Now a human being is body as well as soul. We are single creatures, not double: we are not even body and soul as much as we are embodied soul, or ensouled body.
So far there is no evidence for the soul, so anything said about its existence is pure speculation.
So the body must share in the soul's inevitable punishment
More speculation and not a skerrick of evidence behind it.
—a punishment as natural and unavoidable as broken bones from jumping off a cliff or a sick stomach from eating rotten food rather than a punishment as artificial and external as a grade for a course or a slap on the hands for taking the cookies.
Notice how Kreeft has so little evidence for the human soul, that he is forced to use natural events to explain the supernatural.
Whether this consequence of sin was a physical change in the world or only a spiritual change in human consciousness—whether the “thorns and thistles” grew in the garden only after the fall or whether they were always there but were only felt as painful by the newly fallen consciousness is another question.
A question which Kreeft does not answer.
But in either case the connection between spiritual evil and physical evil has to be as close as the connection between the two things they affect, the human soul and the human body.
Pure speculation. There is no evidence that we have a soul.
If the origin of evil is free will, and God is the origin of free will, isn't God then the origin of evil? Only as parents are the origin of the misdeeds their children commit by being the origin of their children.The all-powerful God gave us a share in his power to choose freely. Would we prefer he had not and had made us robots rather than human beings?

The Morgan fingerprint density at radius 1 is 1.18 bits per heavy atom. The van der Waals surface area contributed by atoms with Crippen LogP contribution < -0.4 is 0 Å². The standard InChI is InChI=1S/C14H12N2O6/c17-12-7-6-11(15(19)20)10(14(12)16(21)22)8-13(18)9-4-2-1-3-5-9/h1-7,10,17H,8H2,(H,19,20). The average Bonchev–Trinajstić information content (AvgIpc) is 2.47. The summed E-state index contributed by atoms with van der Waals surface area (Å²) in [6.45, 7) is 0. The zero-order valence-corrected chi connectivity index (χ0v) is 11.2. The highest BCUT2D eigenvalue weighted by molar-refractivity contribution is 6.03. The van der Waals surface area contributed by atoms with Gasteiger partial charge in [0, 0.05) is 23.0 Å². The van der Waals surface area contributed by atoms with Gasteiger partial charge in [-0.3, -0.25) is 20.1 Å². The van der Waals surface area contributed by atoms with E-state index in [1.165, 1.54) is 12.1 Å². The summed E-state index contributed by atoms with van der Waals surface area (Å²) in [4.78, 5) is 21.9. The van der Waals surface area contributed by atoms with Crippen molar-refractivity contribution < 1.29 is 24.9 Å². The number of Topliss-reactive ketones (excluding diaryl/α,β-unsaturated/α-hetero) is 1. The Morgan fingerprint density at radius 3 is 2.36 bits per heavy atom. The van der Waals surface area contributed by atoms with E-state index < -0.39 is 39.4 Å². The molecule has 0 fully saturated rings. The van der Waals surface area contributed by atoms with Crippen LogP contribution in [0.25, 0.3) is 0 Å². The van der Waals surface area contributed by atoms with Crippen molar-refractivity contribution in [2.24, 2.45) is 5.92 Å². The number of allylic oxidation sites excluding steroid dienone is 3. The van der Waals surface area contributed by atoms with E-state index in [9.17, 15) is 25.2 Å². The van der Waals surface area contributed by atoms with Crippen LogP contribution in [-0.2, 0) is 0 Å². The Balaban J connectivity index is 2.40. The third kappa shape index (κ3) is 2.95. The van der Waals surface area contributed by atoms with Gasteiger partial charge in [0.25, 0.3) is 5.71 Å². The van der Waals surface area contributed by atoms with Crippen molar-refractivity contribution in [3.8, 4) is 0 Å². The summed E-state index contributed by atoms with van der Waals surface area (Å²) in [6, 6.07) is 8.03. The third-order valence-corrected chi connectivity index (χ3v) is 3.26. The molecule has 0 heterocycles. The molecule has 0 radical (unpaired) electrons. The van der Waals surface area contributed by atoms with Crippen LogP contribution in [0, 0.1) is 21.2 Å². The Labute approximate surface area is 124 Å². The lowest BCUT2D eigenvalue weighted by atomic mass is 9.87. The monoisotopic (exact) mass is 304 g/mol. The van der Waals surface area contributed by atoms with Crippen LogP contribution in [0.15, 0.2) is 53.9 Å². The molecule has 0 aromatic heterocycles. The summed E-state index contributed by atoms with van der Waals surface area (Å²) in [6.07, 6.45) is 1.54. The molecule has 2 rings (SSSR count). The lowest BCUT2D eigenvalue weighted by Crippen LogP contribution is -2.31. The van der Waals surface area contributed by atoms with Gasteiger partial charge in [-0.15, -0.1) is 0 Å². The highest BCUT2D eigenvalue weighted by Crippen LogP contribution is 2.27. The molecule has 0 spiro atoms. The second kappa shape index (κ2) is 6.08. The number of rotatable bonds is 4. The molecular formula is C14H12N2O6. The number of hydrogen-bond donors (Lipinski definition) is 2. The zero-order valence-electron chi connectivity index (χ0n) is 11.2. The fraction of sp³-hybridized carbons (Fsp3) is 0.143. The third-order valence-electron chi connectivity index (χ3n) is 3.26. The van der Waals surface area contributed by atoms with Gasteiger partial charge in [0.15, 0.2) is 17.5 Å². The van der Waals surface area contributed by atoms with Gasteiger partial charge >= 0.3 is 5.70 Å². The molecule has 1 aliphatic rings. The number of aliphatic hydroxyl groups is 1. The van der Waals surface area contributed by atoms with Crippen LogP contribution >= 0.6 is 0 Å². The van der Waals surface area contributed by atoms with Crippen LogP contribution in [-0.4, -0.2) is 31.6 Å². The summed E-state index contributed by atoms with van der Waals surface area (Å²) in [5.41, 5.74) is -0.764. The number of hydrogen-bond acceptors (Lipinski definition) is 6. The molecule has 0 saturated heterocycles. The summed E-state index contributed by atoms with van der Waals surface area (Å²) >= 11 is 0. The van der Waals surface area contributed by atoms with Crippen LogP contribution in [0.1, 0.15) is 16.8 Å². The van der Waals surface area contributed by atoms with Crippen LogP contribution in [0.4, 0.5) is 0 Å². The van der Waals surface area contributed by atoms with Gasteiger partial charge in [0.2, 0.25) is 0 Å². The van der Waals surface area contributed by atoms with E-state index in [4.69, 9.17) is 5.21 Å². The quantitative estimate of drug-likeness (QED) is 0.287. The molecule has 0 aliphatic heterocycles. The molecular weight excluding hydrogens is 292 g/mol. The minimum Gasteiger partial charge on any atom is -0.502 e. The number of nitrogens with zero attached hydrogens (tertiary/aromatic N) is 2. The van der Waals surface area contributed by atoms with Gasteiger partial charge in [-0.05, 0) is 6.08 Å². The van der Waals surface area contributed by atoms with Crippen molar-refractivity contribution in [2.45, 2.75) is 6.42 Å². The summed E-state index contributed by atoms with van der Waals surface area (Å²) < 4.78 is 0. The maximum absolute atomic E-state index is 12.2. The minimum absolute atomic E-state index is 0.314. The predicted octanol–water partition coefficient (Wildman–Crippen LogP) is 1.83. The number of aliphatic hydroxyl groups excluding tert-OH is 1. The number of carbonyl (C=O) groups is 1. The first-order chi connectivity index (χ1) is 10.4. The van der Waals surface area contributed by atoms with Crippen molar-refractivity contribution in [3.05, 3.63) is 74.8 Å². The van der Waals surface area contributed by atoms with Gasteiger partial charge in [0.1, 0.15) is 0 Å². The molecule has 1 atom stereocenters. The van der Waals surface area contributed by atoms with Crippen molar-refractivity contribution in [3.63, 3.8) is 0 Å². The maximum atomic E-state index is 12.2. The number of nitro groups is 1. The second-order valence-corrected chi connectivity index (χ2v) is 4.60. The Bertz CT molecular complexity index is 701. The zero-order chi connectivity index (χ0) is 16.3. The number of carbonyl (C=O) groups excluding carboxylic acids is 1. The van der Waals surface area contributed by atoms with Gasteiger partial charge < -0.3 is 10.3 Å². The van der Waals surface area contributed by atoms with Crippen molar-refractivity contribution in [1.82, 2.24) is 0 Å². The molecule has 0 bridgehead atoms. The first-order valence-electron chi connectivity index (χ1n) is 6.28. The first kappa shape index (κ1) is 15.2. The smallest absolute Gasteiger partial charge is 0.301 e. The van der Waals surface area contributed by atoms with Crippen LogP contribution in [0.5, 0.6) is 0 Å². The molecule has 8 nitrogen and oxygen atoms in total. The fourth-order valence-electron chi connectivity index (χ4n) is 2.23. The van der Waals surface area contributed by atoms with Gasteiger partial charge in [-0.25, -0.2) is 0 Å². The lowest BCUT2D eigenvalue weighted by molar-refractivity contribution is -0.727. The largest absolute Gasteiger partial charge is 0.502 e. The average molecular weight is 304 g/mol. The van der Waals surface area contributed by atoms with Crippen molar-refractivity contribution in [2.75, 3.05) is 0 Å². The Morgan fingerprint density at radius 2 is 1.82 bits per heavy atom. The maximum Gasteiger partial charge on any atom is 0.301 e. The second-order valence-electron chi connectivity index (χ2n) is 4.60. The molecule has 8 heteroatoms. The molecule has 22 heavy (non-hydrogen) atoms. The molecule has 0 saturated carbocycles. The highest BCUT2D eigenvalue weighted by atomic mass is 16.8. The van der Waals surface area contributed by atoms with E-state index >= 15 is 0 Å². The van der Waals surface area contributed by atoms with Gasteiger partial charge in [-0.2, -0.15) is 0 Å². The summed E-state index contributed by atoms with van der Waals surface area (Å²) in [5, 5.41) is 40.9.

This argument is nothing more than a sop to the reader’s emotions. Kreeft is implying that if God does not exist then you are nothing more than a robot, but you know you are not a robot – therefore God exists!
A third part of the solution to the problem of evil is the most important part: how to resolve the problem in practice, not just in theory; in life, not just in thought. Although evil is a serious problem for thought (for it seems to disprove the existence of God), it is even more of a problem in life (for it is the real exclusion of God).
Here again, it is implied that God actually exists and the unbelievers have had to deliberately exclude the deity from their life. That is not the case at all. The unbeliever has no more reason to deliberately exclude Yahweh, than has the Christians to deliberately exclude Zeus from their own life.
But even if you think the solution in thought is obscure and uncertain, the solution in practice is as strong and clear as the sun: it is the Son. God's solution to the problem of evil is his Son Jesus Christ. The Father’s love sent his Son to die for us to defeat the power of evil in human nature: that's the heart of the Christian story. We do not worship a deistic God, an absentee landlord who ignores his slum; we worship a garbageman God who came right down into our worst garbage to clean it up. How do we get God off the hook for allowing evil? God is not off the hook; God is the hook. That's the point of a crucifix.
A poetic retelling of the New Testament stories that does nothing more than send us around in circles: The New Testament stories are true because they are in the New Testament and the New Testament is true.